What not to do with a Lever Espresso Machine

Luckily, I figured out what I did wrong

Robert McKeon Aloe
4 min readFeb 5, 2021

Two years ago, an odd thing started happening with my espresso machine. The area above the piston head, where the spring is located, filled with water. I ended up pulling out the spring, cleaning it, and fixing the seals. However, I didn’t know how I got into that situation before, but I do now.

My Kim Express. Images by author

It all started because I was experimenting with pre-infusion. Typically, you pull the down all the way to let water in. I thought the pressure during pre-infusion might be too much. Typically, it is around 2 bars, but I haven’t measured on my machine. So I actually don’t know.

The water comes in from three holes on the side. Only a small change will cause water to come in.

I wanted to test reducing the pressure. So after a few trials, I decided to let the lever rise just enough to stop water from flowing into the chamber but without putting pressure on the puck. This modification didn’t seem to affect the final extraction, and I found other ways to get around issues.

Until the steam came out…

A few shots later, as I was pulling the shot, steam started coming out of the top pin where the lever arm connects to the piston shaft. I knew this could not be good.

See the water on the pin. Water should not be here.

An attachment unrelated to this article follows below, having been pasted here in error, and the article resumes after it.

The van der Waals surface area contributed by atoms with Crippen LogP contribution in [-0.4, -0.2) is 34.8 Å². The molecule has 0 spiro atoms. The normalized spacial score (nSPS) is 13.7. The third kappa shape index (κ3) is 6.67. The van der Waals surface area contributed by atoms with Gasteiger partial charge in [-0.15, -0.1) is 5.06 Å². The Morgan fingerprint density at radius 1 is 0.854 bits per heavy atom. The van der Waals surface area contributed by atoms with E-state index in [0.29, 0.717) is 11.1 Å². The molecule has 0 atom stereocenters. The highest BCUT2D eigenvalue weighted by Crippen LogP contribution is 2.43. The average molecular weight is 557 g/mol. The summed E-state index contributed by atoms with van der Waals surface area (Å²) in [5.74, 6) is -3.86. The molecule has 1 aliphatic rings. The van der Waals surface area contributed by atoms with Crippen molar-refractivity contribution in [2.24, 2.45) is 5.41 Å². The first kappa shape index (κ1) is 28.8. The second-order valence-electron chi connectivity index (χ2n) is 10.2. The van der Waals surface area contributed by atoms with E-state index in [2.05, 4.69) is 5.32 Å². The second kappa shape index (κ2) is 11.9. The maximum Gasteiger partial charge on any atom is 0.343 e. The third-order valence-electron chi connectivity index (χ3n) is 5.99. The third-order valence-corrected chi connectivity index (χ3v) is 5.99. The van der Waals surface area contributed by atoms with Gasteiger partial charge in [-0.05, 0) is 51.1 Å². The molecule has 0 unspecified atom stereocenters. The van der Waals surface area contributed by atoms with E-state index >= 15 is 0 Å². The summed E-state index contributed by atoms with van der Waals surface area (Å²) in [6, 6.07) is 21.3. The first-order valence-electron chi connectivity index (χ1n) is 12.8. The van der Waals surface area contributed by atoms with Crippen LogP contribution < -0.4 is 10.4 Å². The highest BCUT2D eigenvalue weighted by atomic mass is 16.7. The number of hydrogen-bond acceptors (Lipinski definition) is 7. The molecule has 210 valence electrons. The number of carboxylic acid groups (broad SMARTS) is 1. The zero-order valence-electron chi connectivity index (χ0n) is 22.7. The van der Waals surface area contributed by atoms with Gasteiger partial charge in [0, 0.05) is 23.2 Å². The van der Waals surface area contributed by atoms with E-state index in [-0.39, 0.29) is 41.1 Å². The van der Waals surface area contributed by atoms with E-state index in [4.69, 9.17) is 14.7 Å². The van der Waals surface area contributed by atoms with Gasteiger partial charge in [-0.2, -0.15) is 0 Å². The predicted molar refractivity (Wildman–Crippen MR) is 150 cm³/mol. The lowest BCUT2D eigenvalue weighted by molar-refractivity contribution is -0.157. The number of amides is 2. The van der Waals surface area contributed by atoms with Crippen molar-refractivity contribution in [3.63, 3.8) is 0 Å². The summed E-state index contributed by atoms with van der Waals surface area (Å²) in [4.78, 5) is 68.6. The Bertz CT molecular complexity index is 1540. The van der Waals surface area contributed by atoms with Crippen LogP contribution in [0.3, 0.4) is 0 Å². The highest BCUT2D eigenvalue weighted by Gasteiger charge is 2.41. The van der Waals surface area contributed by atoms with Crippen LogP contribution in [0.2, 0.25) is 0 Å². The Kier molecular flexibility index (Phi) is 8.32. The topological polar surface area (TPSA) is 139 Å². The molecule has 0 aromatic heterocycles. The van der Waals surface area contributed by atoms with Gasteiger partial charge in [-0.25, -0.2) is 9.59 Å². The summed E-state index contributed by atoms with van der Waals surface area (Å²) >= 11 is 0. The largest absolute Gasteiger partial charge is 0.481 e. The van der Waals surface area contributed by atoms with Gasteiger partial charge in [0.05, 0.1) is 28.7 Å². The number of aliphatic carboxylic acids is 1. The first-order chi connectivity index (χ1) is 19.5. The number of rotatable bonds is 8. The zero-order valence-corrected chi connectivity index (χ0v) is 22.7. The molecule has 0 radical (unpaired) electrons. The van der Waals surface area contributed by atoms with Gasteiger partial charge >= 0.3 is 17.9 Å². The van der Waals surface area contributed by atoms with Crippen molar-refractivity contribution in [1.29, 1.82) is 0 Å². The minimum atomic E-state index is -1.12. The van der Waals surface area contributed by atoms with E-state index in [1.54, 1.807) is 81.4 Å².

So I pulled out the piston, and it was a quarter filled with water.

The spring has a little bit of rust on there as well as some dirt that won’t come off without harsher chemicals.

I was worried the O-rings were broken, but luckily, I didn’t find any issues. The piston was covered in grease and coffee residue.

I let it dry off, and put the machine back together. My next shot was just fine.

My theory is that when I let the lever back down, the water entry point was sitting on an O-ring cause some water to accumulate. This continued to accumulate until it pushed through the top. Or at least I think that’s what happened.

The moral of the story: a lever machine is not supposed to do anything fancy in pre-infusion. The piston needs to sit above or below the shower entry holes, but not on top otherwise, the o-rings will fail to function because they aren’t made to handle sustained pressure from the side.



Robert McKeon Aloe

I’m in love with my Wife, my Kids, Espresso, Data Science, tomatoes, cooking, engineering, talking, family, Paris, and Italy, not necessarily in that order.